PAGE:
Sunday AM

Sunday, October 2, 2005 by

We all know Andrew Marr’s an ace political journalist and a pretty fine writer to boot. But why try to persuade us he can be a nifty presenter as well?

The need to be different, or at least appear to be doing something different, is both the cause and curse of Sunday AM. The first problem is the show’s running order – or rather, the fact that there isn’t one. Indeed, there’s no order, in the strict sense of the word, at all.

Today’s programme began, as ever, with an impressive title sequence depicting our host “arriving” at Television Centre, before descending into the studio self-consciously clutching a giant roll of newsprint and proudly reeling off a list of all the great and the good that were about to appear. But then, instead of leading off with a big name or a self-evidently important issue, Andrew took us straight into that stubborn immovable rampart of every Sunday morning talk show there’s ever been: the newspaper review. 10 minutes of boring chat ensued, with Andrew reading headlines out loud as if a primary school classroom assistant while his guests gingerly held up articles for the camera to see, each piece circled in giant red pen. Time was when such a display had panache and excitement. Trouble was, that time was the 1950s.

Then, having had all the life and energy so protractedly sucked out of proceedings, we cut to a defiantly medium-rank guest, Alan Johnson, Secretary of State for Industry, for another 10 minutes of somewhat indifferent, unproductive chat. Next it was over to the German ambassador, for 10 minutes of defiantly indecipherable, unbecoming chat. He gave way to a celebrity, the film director Anthony Minghella, who’d turned up to plug his latest big screen effort and chat about why he’s a fan of the Labour Party. Then and only then, with two-thirds of the show gone, did we get to the ostensible headliner, Tory leadership contender David Davis – by which point there’d already been so much nattering it was hard to focus on what was really being said, the momentum had entirely gone from the programme, and the interview felt more like an afterthought than a grand finale.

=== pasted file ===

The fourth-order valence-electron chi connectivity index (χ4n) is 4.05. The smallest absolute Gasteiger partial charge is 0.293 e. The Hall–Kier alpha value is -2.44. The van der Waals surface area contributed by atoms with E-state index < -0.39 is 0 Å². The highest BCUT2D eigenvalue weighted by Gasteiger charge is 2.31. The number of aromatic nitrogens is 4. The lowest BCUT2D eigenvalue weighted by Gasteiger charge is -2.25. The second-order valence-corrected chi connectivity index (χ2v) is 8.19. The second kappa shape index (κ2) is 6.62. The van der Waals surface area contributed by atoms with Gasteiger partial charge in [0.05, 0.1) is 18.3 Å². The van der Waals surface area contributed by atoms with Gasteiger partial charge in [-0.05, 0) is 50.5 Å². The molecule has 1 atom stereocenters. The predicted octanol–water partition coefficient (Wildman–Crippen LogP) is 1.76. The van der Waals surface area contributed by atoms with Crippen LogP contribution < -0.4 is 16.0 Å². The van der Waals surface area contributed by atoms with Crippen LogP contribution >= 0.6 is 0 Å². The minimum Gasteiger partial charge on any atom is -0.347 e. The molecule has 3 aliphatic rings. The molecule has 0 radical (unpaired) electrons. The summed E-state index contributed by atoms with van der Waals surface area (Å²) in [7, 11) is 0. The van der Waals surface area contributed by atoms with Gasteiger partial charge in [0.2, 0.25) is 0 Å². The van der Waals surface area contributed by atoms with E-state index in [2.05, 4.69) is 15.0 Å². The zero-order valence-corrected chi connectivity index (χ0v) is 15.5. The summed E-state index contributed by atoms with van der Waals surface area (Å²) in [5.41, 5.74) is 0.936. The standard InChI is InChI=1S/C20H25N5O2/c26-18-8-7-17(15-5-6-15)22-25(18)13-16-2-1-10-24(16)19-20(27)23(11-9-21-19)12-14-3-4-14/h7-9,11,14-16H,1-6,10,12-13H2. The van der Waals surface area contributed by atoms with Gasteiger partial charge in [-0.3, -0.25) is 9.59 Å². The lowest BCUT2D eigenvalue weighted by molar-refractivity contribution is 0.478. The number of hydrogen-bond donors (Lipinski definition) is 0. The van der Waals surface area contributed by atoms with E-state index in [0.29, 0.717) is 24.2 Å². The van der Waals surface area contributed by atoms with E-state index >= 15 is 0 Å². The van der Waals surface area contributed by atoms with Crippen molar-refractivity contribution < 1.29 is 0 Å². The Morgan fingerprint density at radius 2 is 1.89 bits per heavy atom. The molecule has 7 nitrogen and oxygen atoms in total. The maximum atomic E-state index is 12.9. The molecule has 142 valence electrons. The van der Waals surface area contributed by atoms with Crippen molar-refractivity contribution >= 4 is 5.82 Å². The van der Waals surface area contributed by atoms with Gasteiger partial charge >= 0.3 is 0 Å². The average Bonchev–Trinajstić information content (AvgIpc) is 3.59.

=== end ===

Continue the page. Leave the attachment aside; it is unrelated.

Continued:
This jumbled, jarring sequence of items unfurled without logic or consequence, positively encouraging you to switch over (or even off) as each item gave way to the next. Worse, though, was the fact this kind of running order is near identical to that of its predecessor, Breakfast With Frost. Sunday AM was, we were told, supposed to revive the potency of this hallowed slot. So why is this “new show”, albeit bedecked with a new set and a new face, at heart nothing of the sort? It struggles to persuade us that it’s different, but the only thing that convinces is the degree to which it is unconvincing. All the dour clutter of its forerunner survives, down to that forever-awkward appearance from a well-known popular entertainer to “play us out” over the end credits (this week the ubiquitous Katie Melua).

It’s akin to adding the thinnest possible new coat of paint to the surface of a crumbling old master. It smacks of deceit, of trying to put one over on the audience: just change the name, a few bits of scenery and hire Andrew Marr, and nobody will notice it’s the same creaking vessel as before. Watching at home, you feel cheated and not a little insulted.